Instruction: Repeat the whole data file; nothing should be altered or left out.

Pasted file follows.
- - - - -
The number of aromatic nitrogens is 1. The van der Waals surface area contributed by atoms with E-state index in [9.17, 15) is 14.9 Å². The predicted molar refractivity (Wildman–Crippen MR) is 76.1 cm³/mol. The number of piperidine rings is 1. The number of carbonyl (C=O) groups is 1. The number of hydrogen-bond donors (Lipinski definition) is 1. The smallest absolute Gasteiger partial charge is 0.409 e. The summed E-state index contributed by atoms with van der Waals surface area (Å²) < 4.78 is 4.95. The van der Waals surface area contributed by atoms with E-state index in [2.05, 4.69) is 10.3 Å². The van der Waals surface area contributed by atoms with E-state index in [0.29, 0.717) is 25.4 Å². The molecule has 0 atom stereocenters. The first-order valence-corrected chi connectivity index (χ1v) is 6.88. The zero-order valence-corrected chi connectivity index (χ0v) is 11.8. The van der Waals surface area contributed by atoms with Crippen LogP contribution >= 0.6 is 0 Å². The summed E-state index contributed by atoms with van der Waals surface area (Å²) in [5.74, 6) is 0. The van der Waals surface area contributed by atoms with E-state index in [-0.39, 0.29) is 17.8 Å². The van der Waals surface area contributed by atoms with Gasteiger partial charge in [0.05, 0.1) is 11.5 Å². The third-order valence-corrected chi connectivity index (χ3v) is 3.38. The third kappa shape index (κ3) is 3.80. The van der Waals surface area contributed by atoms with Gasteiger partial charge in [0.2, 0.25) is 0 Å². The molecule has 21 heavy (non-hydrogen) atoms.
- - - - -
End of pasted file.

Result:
The number of aromatic nitrogens is 1. The van der Waals surface area contributed by atoms with E-state index in [9.17, 15) is 14.9 Å². The predicted molar refractivity (Wildman–Crippen MR) is 76.1 cm³/mol. The number of piperidine rings is 1. The number of carbonyl (C=O) groups is 1. The number of hydrogen-bond donors (Lipinski definition) is 1. The smallest absolute Gasteiger partial charge is 0.409 e. The summed E-state index contributed by atoms with van der Waals surface area (Å²) < 4.78 is 4.95. The van der Waals surface area contributed by atoms with E-state index in [2.05, 4.69) is 10.3 Å². The van der Waals surface area contributed by atoms with E-state index in [0.29, 0.717) is 25.4 Å². The molecule has 0 atom stereocenters. The first-order valence-corrected chi connectivity index (χ1v) is 6.88. The zero-order valence-corrected chi connectivity index (χ0v) is 11.8. The van der Waals surface area contributed by atoms with Crippen LogP contribution >= 0.6 is 0 Å². The summed E-state index contributed by atoms with van der Waals surface area (Å²) in [5.74, 6) is 0. The van der Waals surface area contributed by atoms with E-state index in [-0.39, 0.29) is 17.8 Å². The van der Waals surface area contributed by atoms with Gasteiger partial charge in [0.05, 0.1) is 11.5 Å². The third-order valence-corrected chi connectivity index (χ3v) is 3.38. The third kappa shape index (κ3) is 3.80. The van der Waals surface area contributed by atoms with Gasteiger partial charge in [0.2, 0.25) is 0 Å². The molecule has 21 heavy (non-hydrogen) atoms.